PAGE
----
Johnson & Johnson, and GlaxoSmithKline have entered pharma deals for early grants for a new kind of anticoagulant drug they believe may prevent dangerous blood clots without causing bleeding - a previously unachievable goal.
Index Ventures, working as part of pharma deals with GlaxoSmithKline and Johnson & Johnson (both of the latter being big pharma companies) via an early-stage biotech fund, said on Monday it was investing $11 million in XO1, a new company set up to develop the experimental medicine.
Called ichorcumab, the new drug is still miles from reaching the market - clinical trials are only slated to start within the next two years - but the product may create a stir in a commercially important field, given its unusual properties.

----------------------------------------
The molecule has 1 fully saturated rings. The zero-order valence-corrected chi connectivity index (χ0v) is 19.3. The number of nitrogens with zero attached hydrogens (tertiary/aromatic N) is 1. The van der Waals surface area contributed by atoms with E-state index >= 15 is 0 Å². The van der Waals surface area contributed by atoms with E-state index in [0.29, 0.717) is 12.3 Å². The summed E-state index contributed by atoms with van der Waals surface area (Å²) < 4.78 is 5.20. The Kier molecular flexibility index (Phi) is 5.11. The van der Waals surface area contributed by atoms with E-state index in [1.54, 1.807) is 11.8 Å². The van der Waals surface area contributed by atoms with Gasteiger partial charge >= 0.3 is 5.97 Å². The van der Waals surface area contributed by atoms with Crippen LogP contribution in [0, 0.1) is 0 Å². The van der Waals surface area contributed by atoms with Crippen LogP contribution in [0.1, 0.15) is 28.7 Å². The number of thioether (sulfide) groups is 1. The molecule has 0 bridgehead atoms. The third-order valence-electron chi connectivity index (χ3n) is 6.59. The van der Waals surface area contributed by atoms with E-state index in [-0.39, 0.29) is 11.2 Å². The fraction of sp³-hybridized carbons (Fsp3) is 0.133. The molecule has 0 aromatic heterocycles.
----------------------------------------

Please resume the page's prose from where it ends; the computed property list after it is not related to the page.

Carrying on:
It was created by scientists at the University of Cambridge and Addenbrooke's Hospital following the observation of a patient in her 50s whose blood appeared unable to clot but who had no major bleeding problems after a head injury in 2008.
The $11 million grants given as part of the pharma deals for XO1 comes from a $200 million life sciences fund launched last year by Index in an unusual collaboration with GSK and J&J.
The grants aim to invest in companies with just one or two projects - a so-called "asset-centric" approach.
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